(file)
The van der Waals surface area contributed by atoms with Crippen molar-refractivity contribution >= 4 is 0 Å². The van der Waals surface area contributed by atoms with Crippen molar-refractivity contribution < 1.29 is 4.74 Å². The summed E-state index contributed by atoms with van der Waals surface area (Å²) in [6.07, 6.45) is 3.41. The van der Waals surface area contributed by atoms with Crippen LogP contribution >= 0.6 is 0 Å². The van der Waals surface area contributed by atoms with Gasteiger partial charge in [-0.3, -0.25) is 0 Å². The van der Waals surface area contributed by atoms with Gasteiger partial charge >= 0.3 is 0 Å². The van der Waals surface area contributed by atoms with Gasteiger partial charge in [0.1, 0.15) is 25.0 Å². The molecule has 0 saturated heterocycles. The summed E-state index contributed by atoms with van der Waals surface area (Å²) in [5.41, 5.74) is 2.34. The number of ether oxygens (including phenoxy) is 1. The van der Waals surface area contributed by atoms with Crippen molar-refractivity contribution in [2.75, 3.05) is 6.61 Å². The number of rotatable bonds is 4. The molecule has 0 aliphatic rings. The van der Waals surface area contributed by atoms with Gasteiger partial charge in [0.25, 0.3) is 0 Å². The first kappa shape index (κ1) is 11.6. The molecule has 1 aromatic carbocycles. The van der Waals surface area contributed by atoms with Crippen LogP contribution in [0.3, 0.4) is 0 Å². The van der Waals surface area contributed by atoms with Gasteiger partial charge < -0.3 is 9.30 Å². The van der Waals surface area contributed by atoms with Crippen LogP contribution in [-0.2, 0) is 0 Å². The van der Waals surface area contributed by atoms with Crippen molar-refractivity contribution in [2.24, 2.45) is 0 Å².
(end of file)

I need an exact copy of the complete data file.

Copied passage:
The van der Waals surface area contributed by atoms with Crippen molar-refractivity contribution >= 4 is 0 Å². The van der Waals surface area contributed by atoms with Crippen molar-refractivity contribution < 1.29 is 4.74 Å². The summed E-state index contributed by atoms with van der Waals surface area (Å²) in [6.07, 6.45) is 3.41. The van der Waals surface area contributed by atoms with Crippen LogP contribution >= 0.6 is 0 Å². The van der Waals surface area contributed by atoms with Gasteiger partial charge in [-0.3, -0.25) is 0 Å². The van der Waals surface area contributed by atoms with Gasteiger partial charge >= 0.3 is 0 Å². The van der Waals surface area contributed by atoms with Gasteiger partial charge in [0.1, 0.15) is 25.0 Å². The molecule has 0 saturated heterocycles. The summed E-state index contributed by atoms with van der Waals surface area (Å²) in [5.41, 5.74) is 2.34. The number of ether oxygens (including phenoxy) is 1. The van der Waals surface area contributed by atoms with Crippen molar-refractivity contribution in [2.75, 3.05) is 6.61 Å². The number of rotatable bonds is 4. The molecule has 0 aliphatic rings. The van der Waals surface area contributed by atoms with Gasteiger partial charge in [0.25, 0.3) is 0 Å². The first kappa shape index (κ1) is 11.6. The molecule has 1 aromatic carbocycles. The van der Waals surface area contributed by atoms with Crippen LogP contribution in [0.3, 0.4) is 0 Å². The van der Waals surface area contributed by atoms with Gasteiger partial charge < -0.3 is 9.30 Å². The van der Waals surface area contributed by atoms with Crippen LogP contribution in [-0.2, 0) is 0 Å². The van der Waals surface area contributed by atoms with Crippen molar-refractivity contribution in [2.24, 2.45) is 0 Å².